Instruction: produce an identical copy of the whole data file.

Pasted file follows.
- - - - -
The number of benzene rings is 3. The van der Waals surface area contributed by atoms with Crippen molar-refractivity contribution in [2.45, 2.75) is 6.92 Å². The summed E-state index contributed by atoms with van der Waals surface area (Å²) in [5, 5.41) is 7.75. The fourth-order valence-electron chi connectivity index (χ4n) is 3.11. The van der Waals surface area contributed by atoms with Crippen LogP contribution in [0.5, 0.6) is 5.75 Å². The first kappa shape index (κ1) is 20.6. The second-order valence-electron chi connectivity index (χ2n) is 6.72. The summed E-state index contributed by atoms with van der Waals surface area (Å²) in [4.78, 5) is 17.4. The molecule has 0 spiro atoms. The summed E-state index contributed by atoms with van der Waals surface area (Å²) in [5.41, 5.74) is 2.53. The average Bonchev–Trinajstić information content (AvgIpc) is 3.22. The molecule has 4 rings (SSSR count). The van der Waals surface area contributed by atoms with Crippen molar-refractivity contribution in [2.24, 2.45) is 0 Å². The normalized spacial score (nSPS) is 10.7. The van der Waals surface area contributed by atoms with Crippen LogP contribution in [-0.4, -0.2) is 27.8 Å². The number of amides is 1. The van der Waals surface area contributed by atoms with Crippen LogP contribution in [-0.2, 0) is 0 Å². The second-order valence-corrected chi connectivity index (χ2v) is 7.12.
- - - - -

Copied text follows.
The number of benzene rings is 3. The van der Waals surface area contributed by atoms with Crippen molar-refractivity contribution in [2.45, 2.75) is 6.92 Å². The summed E-state index contributed by atoms with van der Waals surface area (Å²) in [5, 5.41) is 7.75. The fourth-order valence-electron chi connectivity index (χ4n) is 3.11. The van der Waals surface area contributed by atoms with Crippen LogP contribution in [0.5, 0.6) is 5.75 Å². The first kappa shape index (κ1) is 20.6. The second-order valence-electron chi connectivity index (χ2n) is 6.72. The summed E-state index contributed by atoms with van der Waals surface area (Å²) in [4.78, 5) is 17.4. The molecule has 0 spiro atoms. The summed E-state index contributed by atoms with van der Waals surface area (Å²) in [5.41, 5.74) is 2.53. The average Bonchev–Trinajstić information content (AvgIpc) is 3.22. The molecule has 4 rings (SSSR count). The van der Waals surface area contributed by atoms with Crippen molar-refractivity contribution in [2.24, 2.45) is 0 Å². The normalized spacial score (nSPS) is 10.7. The van der Waals surface area contributed by atoms with Crippen LogP contribution in [-0.4, -0.2) is 27.8 Å². The number of amides is 1. The van der Waals surface area contributed by atoms with Crippen LogP contribution in [-0.2, 0) is 0 Å². The second-order valence-corrected chi connectivity index (χ2v) is 7.12.